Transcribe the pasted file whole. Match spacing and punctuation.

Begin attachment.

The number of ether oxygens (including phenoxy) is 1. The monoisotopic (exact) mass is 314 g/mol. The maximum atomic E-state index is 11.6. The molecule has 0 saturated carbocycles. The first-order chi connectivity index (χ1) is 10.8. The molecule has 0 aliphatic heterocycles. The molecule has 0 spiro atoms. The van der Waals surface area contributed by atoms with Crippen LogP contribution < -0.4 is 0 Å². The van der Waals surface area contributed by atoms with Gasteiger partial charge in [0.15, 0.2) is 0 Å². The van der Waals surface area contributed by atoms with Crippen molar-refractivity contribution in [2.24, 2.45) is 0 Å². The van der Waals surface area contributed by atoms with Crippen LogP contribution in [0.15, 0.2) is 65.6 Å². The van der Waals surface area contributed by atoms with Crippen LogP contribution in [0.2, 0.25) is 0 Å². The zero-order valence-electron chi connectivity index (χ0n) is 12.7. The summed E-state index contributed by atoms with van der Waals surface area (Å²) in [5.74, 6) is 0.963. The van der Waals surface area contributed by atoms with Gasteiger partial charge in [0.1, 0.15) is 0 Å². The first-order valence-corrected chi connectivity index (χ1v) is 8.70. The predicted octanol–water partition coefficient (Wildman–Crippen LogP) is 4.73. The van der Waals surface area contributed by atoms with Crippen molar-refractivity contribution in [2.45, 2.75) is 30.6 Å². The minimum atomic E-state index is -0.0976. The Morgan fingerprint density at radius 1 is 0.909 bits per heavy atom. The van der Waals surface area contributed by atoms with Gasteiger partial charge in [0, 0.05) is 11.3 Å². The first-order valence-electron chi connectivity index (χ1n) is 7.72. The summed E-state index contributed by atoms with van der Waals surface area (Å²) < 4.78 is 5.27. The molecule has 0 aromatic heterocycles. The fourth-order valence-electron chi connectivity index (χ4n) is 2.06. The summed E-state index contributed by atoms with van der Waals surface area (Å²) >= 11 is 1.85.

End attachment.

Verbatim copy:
The number of ether oxygens (including phenoxy) is 1. The monoisotopic (exact) mass is 314 g/mol. The maximum atomic E-state index is 11.6. The molecule has 0 saturated carbocycles. The first-order chi connectivity index (χ1) is 10.8. The molecule has 0 aliphatic heterocycles. The molecule has 0 spiro atoms. The van der Waals surface area contributed by atoms with Crippen LogP contribution < -0.4 is 0 Å². The van der Waals surface area contributed by atoms with Gasteiger partial charge in [0.15, 0.2) is 0 Å². The van der Waals surface area contributed by atoms with Crippen molar-refractivity contribution in [2.24, 2.45) is 0 Å². The van der Waals surface area contributed by atoms with Crippen LogP contribution in [0.15, 0.2) is 65.6 Å². The van der Waals surface area contributed by atoms with Crippen LogP contribution in [0.2, 0.25) is 0 Å². The zero-order valence-electron chi connectivity index (χ0n) is 12.7. The summed E-state index contributed by atoms with van der Waals surface area (Å²) in [5.74, 6) is 0.963. The van der Waals surface area contributed by atoms with Gasteiger partial charge in [0.1, 0.15) is 0 Å². The first-order valence-corrected chi connectivity index (χ1v) is 8.70. The predicted octanol–water partition coefficient (Wildman–Crippen LogP) is 4.73. The van der Waals surface area contributed by atoms with Crippen molar-refractivity contribution in [2.45, 2.75) is 30.6 Å². The minimum atomic E-state index is -0.0976. The Morgan fingerprint density at radius 1 is 0.909 bits per heavy atom. The van der Waals surface area contributed by atoms with Gasteiger partial charge in [0, 0.05) is 11.3 Å². The first-order valence-electron chi connectivity index (χ1n) is 7.72. The summed E-state index contributed by atoms with van der Waals surface area (Å²) < 4.78 is 5.27. The molecule has 0 aromatic heterocycles. The fourth-order valence-electron chi connectivity index (χ4n) is 2.06. The summed E-state index contributed by atoms with van der Waals surface area (Å²) >= 11 is 1.85.